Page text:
Bishops, Brexit and Bullshit

A bishop's mitre covering the UK

The Church Times is usually pretty deferential to the leadership of the Church of England, but this time its leader article excoriates all 118 of its bishops for their joint statement about Brexit.

At my local Philosophy in Pubs group we were recently discussing the difference between lying and bullshit. Lying, we thought, is when the speaker knows his or her statements are not true. Bullshit is when the speaker is expected to say something, and is more concerned to perform as expected than to speak accurately. This post asks: is the bishops’ statement bullshit? I would prefer to think not, as I know and respect some of them. But I think it is.

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Philosophical climate-striking

‘Right now, we are ignoring natural climate solutions,’ Greta Thunberg declares. ‘We spend 1,000 times more on global fossil fuel subsidies than on nature-based solutions.’

The world with a lit fuse

A year after the scientific community told us we have 12 years to stop destroying the planet, governments are still carrying on as before. The idea of a Green New Deal is becoming more popular, but it’s not as though governments across the world are adopting it. We know we need to change, and quickly. Why isn’t it happening? This post reflects on our underlying presuppositions about it.

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Democracy needs reliable information

Headline from the Daily Express

‘Parliament surrenders to the EU’, declares the front page headline of Wednesday’s Daily Express, adding underneath ‘On another shameful day in our so-called democracy rebel MPs vote to betray Brexit’.

The Daily Express purports to be a newspaper, but there is no news in this: it is pure propaganda. This post looks at one necessary condition of democracy: reliable information accessible to voters.

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Jesus insults his host

When you give a luncheon or a dinner, do not invite your friends or your brothers or your relatives or rich neighbours, in case they may invite you in return, and you would be repaid. But when you give a banquet, invite the poor, the crippled, the lame, and the blind. And you will be blessed, because they cannot repay you.

So said Jesus, at dinner, to the person who had invited him. This post will explain why Jesus behaved so outrageously. It is a sermon based on the lectionary reading for 1st September, Luke 14:1,7-14.

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Christian imperialism

Logo of Gun Central

The image pictured here is the logo of Gun Central, one of the big USA corporations selling guns. After the two recent mass shootings, gun sales went up.

The Christian imagery is in your face: the shining white cross of the T, the biblical reference Luke 22:36 (where Jesus said ‘The one who has no sword must sell his cloak and buy one’.) The website heading shows a USA flag, ‘God bless America’, and a quotation from Psalm 33:12 (NIV): ‘Blessed is the nation whose God is the Lord, the people he chose for his inheritance’. To non-American Christians, wrapping up the promotion of guns in Christian rhetoric is astonishing, and arguably blasphemous.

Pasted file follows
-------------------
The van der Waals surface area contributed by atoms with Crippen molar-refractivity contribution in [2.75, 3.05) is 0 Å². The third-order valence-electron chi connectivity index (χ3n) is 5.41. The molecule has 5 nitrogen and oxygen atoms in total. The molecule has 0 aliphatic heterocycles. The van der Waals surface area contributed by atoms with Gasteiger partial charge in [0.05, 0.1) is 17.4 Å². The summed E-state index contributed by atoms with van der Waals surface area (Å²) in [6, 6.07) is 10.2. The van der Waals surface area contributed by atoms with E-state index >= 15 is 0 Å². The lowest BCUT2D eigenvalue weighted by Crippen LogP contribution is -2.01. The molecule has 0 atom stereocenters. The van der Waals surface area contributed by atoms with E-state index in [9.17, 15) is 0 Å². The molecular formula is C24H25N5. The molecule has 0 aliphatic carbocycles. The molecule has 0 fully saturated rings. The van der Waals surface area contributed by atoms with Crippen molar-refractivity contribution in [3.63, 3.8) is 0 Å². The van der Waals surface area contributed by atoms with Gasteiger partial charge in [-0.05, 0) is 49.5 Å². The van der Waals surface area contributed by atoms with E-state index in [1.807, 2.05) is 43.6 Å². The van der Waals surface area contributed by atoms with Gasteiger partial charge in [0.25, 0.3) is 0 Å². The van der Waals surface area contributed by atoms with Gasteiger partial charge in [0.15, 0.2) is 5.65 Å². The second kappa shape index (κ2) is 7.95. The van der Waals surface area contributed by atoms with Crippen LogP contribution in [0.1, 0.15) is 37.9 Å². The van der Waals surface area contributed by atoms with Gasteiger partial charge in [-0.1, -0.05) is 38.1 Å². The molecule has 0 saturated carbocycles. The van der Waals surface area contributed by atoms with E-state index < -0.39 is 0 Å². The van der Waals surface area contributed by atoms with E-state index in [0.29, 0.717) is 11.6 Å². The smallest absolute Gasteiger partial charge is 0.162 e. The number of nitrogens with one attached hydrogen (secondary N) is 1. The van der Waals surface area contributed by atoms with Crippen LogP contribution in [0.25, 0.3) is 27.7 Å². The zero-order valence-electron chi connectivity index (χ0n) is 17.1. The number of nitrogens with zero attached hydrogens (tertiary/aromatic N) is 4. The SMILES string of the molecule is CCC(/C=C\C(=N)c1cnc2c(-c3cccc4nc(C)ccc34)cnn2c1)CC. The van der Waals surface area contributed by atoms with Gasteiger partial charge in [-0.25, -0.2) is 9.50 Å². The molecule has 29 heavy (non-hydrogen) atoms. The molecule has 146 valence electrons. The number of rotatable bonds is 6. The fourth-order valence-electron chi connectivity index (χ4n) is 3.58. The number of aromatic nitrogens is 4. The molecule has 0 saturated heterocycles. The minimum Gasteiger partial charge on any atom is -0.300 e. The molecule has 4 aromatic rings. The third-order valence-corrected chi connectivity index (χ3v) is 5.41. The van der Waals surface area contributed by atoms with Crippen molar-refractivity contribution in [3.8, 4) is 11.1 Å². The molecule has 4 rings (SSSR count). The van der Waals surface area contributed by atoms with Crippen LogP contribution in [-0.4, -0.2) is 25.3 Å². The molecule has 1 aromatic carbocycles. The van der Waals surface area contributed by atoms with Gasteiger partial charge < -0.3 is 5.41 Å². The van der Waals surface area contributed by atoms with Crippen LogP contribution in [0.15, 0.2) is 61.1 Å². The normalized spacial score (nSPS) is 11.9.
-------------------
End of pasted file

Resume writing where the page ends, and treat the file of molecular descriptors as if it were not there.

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More cooperation please, less competition

Drawing of Boris Johnson

Competitiveness is supposed to oil the wheels of a successful economy, we keep hearing.

Yet Christianity, like most faith traditions, stresses the importance of cooperation. Competitiveness is all very well for those who win the competitions, but not for those who lose them; and God cares for the losers just as much as the winners. This post cites a speech made by Boris Johnson in favour of competitiveness a few years ago. Since he’s now our Prime Minister, it may be of interest. I shall argue against it from a Christian perspective.

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Natural disasters and religious belief

Volcano with picture of Jesus above it

Volcanoes, earthquakes and tsunamis make people more religious according to a study reported by Adam Becket in today’s Church Times. Why? Is it because ‘religious coping provides a stable reason for why people believe in God’?

This explanation is religiously neutral: it tells us belief in God is psychologically helpful, regardless of whether it is true. This post suggests that believers can make stronger claims.

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Why did Jesus send out missionaries?

Drawing of Diogenes and Alexander the Great

This post is a sermon about the Gospel reading for 7th July: Luke 10:1-11, 16-20. It follows on from the sermon I published on 29 June 2019 .

Jesus sent out missionaries. Scholars have asked how they compare with the Cynic philosophers of their day. Here I point to some similarities and differences.

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Nobody is an undesirable

Mark Field MP has attracted attention to himself again, describing some homeless people as ‘undesirables’.

This post argues that from a Christian perspective nobody is an undesirable. Christians should publicly object to language like this.

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Why did Jesus make that fateful journey to Jerusalem?

Jesus and disciples
Misioneros Del Sagrado Corazón en el Perú: http://www.mscperu.org/grafic/graficoslit/cTO/13_to_c.htm via http://www.textweek.com

Some passages in the Bible seem really obscure. To understand them, we need to know the context.

This post is a sermon based on Luke 9:51-62, the Gospel passage for 30th June. When we understand what Jesus was doing then, it raises the question: what should we be doing now?

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